I’ve been watching world leaders from 195 countries for two weeks as they try to agree upon a framework for a safe and livable global climate. I scroll through press releases praying that the deal will be ambitious in reducing global emissions, and that support will be given to those most impacted by global changes—often women, low-income people, and people in developing regions of the world.
But right now, Redding, my mind is on you, and what climate change is already doing to you while our leaders talk. It breaks my heart to watch the bathtub rings steal our lakes. It makes me sick when summer wildfire smoke gets so thick it isn’t safe to go outside. And of course as droughts, fires and floods become increasingly common, economies are forced to go through challenging transitions. Food prices become more volatile. Emergency resources are spread more thinly. Incomes drop as tourism and agriculture suffer.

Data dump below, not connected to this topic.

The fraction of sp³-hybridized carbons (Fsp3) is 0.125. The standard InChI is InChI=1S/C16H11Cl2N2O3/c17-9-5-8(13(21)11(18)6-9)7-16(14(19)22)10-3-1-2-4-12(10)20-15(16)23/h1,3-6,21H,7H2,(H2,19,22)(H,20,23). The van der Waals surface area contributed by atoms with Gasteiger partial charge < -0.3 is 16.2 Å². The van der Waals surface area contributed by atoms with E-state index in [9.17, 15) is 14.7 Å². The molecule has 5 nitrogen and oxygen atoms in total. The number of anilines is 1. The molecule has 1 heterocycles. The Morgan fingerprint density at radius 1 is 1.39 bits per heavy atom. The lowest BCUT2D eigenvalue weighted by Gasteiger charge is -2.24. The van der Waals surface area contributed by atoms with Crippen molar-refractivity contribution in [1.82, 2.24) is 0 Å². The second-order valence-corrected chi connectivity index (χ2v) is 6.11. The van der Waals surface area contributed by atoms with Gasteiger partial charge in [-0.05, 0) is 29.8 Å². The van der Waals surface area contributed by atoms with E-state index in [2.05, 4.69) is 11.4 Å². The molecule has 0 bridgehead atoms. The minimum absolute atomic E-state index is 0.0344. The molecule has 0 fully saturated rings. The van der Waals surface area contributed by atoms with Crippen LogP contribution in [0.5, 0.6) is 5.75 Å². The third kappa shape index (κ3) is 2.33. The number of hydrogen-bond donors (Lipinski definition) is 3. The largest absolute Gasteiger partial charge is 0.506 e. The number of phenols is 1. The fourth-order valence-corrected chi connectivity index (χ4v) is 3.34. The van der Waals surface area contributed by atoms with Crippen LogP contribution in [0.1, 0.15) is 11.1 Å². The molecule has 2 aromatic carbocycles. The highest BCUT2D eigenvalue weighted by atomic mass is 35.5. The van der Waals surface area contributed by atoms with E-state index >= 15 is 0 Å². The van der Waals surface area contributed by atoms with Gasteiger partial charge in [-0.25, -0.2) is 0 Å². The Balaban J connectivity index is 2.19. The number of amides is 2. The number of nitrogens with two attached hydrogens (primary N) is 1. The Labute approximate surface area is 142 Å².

Homelessness increases from local climate hardships and economic crashes, and from the climate refugees that must flee their low-lying cities. These challenges and changes will hit hardest rural communities struggling with poverty. Climate change and its reverberating social and economic impacts will not be kind to Redding.